12/21/2020

Is regulation the death knell of crypto?

Tesla CEO Elon Musk again waded into the cryptocurrency debate last week. This time, the eccentric billionaire vocalized his concerns about the US government regulating digital assets. Speaking at a Code Conference in Beverly Hills, California, the CEO of Tesla said: “It is not possible to, I think, destroy crypto, but it is possible for governments to slow down its advancement.” The best course of action, in his opinion, is to “do nothing”.

To regulate or not to regulate? This has been one of the questions plaguing policymakers across the globe in recent months. While some, like El Salvador, have chosen to fully embrace the brave new world of digital assets, others, namely China, instead prefer to impose a blanket ban on cryptocurrency transactions. But the majority, of course, find themselves somewhere in between these two extremes and frantically trying to fit digital assets into existing regulatory frameworks. 

The question is, can cryptocurrencies even be regulated at all, let alone effectively? And if the answer is yes, is this good news or does it sound the death knell for digital assets?

The regulatory challenge

At face value, the idea of regulation doesn’t sit well with the concept of cryptocurrency. First established in 2009, Bitcoin, the first cryptocurrency, was an anti-establishment response to the Great Financial Crisis. More than a decade on, the decentralized nature of digital assets is still a key attraction for many, while regulation by its nature requires some form of centralization. 

Undoubtedly, this has given the world’s regulators many a headache. However, that is not to say that the entire ecosystem cannot be regulated. As we have seen with the largest crypto exchange Binance, and later with decentralized exchange Uniswap, the authorities are still well within their power to throw their weight around in the digital asset space. 

To recap, in July, Binance was forced to suspend withdrawals into fiat currencies in Pounds Sterling (GBP) and Euros (EUR). Uniswap, meanwhile, is being investigated by the US Securities and Exchange Commission (SEC), which is looking into its marketing and investor services.

READ: Is the US Senate trying to kill crypto?

As digital currencies firmly embed themselves in the mainstream, it is becoming clear regulatory scrutiny of the space will only intensify. The decentralized nature of digital assets simply means that this regulation must focus primarily on off- and onramps, and of course on the users themselves. We are now seeing this in action across platforms, for example with the introduction of more stringent Know Your Customer (KYC) requirements.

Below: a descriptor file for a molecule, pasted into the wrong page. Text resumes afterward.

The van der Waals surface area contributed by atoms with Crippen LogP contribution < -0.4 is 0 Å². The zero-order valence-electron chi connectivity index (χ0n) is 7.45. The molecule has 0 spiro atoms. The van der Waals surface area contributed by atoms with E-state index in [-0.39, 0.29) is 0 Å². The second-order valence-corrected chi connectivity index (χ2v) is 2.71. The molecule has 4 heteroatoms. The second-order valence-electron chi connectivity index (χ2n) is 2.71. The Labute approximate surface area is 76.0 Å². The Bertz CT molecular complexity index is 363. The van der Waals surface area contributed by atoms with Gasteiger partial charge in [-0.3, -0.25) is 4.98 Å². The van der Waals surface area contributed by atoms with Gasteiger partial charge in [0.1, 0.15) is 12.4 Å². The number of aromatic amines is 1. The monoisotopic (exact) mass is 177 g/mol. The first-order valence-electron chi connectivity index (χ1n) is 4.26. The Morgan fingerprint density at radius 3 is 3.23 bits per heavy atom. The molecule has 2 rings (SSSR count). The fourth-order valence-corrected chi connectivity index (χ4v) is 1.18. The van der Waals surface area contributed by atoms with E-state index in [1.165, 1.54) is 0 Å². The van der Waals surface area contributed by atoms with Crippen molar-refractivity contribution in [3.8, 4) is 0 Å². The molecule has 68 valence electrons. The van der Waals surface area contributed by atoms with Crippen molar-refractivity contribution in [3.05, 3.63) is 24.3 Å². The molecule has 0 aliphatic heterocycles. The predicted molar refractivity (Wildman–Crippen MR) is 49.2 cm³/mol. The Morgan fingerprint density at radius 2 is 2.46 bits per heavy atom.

To regulate or not to regulate?

As such, digital asset businesses now face a dilemma. Remain fully decentralized and unregulated, but then possibly lose customers or be forced out of jurisdictions due to non-compliance; or become fully compliant and regulated and give up the benefits of decentralization. During one of our recent Fridays with YIELD App, Justin Wright, our group COO & CFO, explained that “the middle ground that people thought might be possible has very much disappeared, particularly over the last few months”.

READ: How does regulation impact corporate digital asset investments?

Yet while there are benefits to remaining fully decentralized and many don’t wish to see governments wield their power over cryptocurrencies, there are many advantages to complying with regulation too. 

According to Justin: “Regulation brings the credibility that in time will attract more traditional, institutional capital. It is a good thing for the betterment of the ecosystem as a whole if it starts to strip away some of the malicious actors and other underlying issues with fraud associated with the industry, or even some of the technological risks.”

Money to the masses

The reality is that for many, digital assets remain a new and foreign element of finance. In a world where just one-third of adults understand basic financial concepts, democratizing finance is no easy task. Even among those who do understand the concepts of saving and investing, digital assets are largely seen as esoteric or highly risky. 

If regulation is in a position to remove some of this stigma and make digital asset investing safer and more accessible for all, then we must ask ourselves, is it really so bad to allow a centralized entity to keep an eye on the ecosystem? 

READ: NFTs are bringing the mainstream to crypto in a way Bitcoin cannot

At YIELD App, we believe that working with regulators is the way to bring the wealth creation opportunities available in digital assets to greater numbers of people around the world. Our users must all be verified up to KYC Level 2 and we strive to be fully compliant with all regulatory requirements. We believe this will help us in our mission to bring the power of digital assets to everyone, everywhere across the world. 

Undoubtedly, regulating digital currencies will be a journey, and like any journey, there will be potholes and hurdles along the way. In our view, regulation does not have to sound the death knell of digital assets. Instead, it has the power to finally bring cryptocurrencies into the mainstream.

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